A lot of my recent work has involved looking at employee engagement within companies I work with.
While checking out relevent research on-line I discovered this insightful article.
This article sets out to illustrate a simple approach to increasing employee engagement.
The formula for raising engagement levels is simple and it works, says John Laurent. Develop leaders who value finding out from employees what is wrong, and help leaders to help employees fix what is wrong.
According to a Towers Perrin study of 90,000 employees in 18 countries conducted in 2007-2008, “companies with the most engaged employees had a 19 percent increase in operating income during the previous year, while those with the lowest levels had a 32 percent decline.”
Studies also show that only 20 percent of employees are fully engaged, 40 percent are capable but not committed, and 40 percent are disenchanted and disengaged.
With the right toolkit and with support from the top, a facilitator can apply the process and, where it is followed to its conclusion, a measured increase in employee engagement will occur.
Leaders who are interested in finding out from staff what they really think is wrong and then acting on this are relatively rare.
Too often, workforce perceptions are dismissed as “vague and woolly”, “not relevant to improving the bottom line” or “critical of the leader or others and therefore embarrassing, contagious, hurtful, spiteful, disruptive, etc”. In my opinion these leaders are misguided.
This also means that the majority of leaders and professionals operate to some degree in a more defensive mode.
Coaching and training will be required to move them in the direction prescribed by the ideal leader model. It is not my intention to explore leadership development in detail except to point out how problem-solving facilitation supports leadership growth.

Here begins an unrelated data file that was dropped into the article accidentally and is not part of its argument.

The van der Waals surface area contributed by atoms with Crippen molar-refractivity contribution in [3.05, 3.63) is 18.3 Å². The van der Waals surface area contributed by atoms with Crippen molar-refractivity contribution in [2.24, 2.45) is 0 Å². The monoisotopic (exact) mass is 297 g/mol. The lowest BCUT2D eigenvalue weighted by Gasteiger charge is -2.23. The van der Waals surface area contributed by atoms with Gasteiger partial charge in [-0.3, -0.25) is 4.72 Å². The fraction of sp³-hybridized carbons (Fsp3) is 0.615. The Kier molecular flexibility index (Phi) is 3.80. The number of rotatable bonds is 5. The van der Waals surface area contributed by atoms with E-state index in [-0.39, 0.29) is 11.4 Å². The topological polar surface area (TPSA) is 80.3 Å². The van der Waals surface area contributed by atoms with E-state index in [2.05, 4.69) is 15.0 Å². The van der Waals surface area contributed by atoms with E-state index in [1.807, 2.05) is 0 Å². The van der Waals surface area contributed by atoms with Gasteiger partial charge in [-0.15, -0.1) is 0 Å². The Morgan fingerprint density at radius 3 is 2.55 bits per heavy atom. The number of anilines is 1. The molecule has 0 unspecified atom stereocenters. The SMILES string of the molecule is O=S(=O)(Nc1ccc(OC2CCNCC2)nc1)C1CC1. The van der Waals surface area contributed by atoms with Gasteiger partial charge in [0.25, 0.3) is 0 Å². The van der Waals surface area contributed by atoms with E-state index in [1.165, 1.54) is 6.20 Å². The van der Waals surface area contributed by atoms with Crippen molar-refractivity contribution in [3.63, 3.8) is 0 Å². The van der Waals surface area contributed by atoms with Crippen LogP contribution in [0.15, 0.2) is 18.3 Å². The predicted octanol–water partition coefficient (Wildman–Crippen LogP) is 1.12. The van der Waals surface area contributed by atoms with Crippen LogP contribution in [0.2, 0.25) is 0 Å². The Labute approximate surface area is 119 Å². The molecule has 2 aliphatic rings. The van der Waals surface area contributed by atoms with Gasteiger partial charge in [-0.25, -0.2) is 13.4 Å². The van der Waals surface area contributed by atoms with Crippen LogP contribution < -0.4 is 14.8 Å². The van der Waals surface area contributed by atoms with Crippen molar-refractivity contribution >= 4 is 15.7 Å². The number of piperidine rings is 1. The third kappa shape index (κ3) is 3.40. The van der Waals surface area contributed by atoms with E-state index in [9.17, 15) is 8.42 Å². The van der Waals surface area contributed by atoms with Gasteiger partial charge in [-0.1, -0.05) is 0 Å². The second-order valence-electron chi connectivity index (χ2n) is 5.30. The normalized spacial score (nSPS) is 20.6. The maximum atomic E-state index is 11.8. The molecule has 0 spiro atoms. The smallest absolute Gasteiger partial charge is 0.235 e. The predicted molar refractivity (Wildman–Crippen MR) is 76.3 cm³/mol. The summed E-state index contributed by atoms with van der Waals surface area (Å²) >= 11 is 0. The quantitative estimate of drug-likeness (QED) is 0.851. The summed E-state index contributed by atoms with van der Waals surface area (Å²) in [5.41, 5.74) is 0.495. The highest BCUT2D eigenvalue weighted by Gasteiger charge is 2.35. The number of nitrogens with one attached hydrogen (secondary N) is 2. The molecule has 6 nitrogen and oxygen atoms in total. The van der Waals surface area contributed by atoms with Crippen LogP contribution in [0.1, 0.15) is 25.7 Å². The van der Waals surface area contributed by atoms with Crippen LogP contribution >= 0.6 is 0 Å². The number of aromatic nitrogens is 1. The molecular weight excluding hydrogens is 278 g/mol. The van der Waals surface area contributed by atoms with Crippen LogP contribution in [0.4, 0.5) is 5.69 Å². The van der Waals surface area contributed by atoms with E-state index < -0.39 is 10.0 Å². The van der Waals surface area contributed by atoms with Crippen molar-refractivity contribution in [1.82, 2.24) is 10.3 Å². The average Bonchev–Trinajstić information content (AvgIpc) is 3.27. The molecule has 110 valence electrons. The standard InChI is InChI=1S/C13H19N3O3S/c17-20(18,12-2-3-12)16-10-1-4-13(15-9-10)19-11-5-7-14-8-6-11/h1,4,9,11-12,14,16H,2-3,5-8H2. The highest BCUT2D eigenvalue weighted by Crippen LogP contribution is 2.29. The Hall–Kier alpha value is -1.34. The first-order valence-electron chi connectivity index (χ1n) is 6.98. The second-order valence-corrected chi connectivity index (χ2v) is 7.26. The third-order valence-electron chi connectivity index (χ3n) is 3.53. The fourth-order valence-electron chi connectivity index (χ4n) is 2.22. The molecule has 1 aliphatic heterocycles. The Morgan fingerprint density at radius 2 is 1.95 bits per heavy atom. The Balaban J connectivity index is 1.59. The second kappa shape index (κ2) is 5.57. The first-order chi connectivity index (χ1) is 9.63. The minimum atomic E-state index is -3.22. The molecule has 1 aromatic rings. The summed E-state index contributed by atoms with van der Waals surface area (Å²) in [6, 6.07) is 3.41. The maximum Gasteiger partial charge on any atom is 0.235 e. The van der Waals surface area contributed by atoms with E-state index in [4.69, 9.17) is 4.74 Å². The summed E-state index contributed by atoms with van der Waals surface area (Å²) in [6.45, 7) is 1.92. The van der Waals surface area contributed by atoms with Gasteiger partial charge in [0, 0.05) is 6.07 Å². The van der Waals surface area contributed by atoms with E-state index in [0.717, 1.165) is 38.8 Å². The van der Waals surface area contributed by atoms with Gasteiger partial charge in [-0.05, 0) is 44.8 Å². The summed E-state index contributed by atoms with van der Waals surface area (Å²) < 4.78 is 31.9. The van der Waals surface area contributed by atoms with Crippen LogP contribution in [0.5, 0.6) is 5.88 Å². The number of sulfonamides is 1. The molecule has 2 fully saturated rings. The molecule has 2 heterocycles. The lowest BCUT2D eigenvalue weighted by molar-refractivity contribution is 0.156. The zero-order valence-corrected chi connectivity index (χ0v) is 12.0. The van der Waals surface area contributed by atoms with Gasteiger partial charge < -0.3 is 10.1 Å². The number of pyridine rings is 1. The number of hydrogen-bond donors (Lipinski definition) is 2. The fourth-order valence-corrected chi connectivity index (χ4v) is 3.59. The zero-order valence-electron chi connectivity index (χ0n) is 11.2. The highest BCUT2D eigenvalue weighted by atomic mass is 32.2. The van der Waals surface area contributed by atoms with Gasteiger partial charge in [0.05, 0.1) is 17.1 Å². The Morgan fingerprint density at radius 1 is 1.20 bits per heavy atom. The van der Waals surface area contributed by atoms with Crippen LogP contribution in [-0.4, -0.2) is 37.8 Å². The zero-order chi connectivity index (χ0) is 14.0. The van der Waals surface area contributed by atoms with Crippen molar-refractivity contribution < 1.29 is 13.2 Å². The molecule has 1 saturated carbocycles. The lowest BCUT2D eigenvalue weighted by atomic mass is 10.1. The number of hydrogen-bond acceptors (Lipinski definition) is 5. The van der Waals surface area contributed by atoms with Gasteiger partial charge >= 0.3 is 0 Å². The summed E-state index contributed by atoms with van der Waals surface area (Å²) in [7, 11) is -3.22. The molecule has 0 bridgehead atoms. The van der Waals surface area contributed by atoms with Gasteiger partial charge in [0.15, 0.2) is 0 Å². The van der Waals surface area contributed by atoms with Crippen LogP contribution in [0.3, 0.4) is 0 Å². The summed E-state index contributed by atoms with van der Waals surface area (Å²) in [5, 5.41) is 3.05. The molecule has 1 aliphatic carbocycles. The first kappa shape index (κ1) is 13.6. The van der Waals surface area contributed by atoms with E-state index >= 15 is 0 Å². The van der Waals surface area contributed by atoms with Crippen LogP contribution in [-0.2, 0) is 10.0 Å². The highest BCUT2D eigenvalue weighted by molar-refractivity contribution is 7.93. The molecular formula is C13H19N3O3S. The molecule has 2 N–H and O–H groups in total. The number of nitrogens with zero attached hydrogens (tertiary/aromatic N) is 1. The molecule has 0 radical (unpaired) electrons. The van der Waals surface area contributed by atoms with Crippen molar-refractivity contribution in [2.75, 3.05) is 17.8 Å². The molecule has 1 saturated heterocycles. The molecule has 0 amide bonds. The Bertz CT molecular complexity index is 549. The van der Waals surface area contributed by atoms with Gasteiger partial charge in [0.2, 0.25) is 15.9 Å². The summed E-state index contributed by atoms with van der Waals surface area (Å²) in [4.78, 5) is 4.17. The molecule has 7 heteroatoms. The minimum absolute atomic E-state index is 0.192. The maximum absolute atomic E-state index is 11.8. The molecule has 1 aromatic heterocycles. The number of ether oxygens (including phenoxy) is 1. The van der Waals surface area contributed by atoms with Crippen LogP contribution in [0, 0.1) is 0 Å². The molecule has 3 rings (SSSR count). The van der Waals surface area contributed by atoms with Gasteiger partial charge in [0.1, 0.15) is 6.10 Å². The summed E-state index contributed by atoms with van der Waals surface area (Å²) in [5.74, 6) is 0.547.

The orientations of the most effective leaders are:
•High Achievement meaning motivated by own goals, seeking problems to fix and wanting to understand problems before deciding, seeking excellence, acting to improve things.
•High Self Actualising meaning non-defensive about self and wanting to understand what is real rather than phoney.
•High Humanistic Encouraging meaning sees best in others, seeking to develop others and involve others in decisions that affect them.
The following examples are typical of problems that were sitting under the surface in actual teams.
Once these were put on the table the teams were able to implement solutions that made a lot of sense and moved the organisations forward.
A manufacturing company supervisory team identified a pattern of misunderstanding in the communication between the schedulers and supervisors. When remedied, this lead to savings of half a day per month in production set up times. Opportunity grasped.
An inwards goods store team were concerned about the number of times they rejected consignments from a supplier owing to their own company’s changing schedules. When they measured the frequency of the problem, they found it didn’t happen as often as they thought and when they shared this data with their supplier they were told they were one of the more reliable customers. Problem disappeared.
A team identified the behavior of one member as their biggest problem. The resulting uproar was uncomfortable at the time, but the disrupter left the company and performance improved significantly. Problem solved.
A senior team followed the process of dealing with their problems right through a long list. Not only did their own team’s engagement (as measured in a survey) increase substantially, but their change had the effect of substantially increasing the entire firm’s measured engagement levels—an unforeseen benefit.
Some points to note
•Emphasis needs to be on team members, not managers, implementing the actions wherever possible.
•Some problems, after discussion, are unable to be solved (eg, world economic conditions). However, sometimes just recognising this helps get the problem into perspective.
•I am always surprised how creative teams can be when they brainstorm solutions to seemingly intractable problems. In large complex organisations, many problems stem from the actions of other departments. This is not to say that teams are helpless victims of others’ actions. Often the solutions involve simply talking to the other department, involving them in solving the problem or recording statistical data and providing feedback.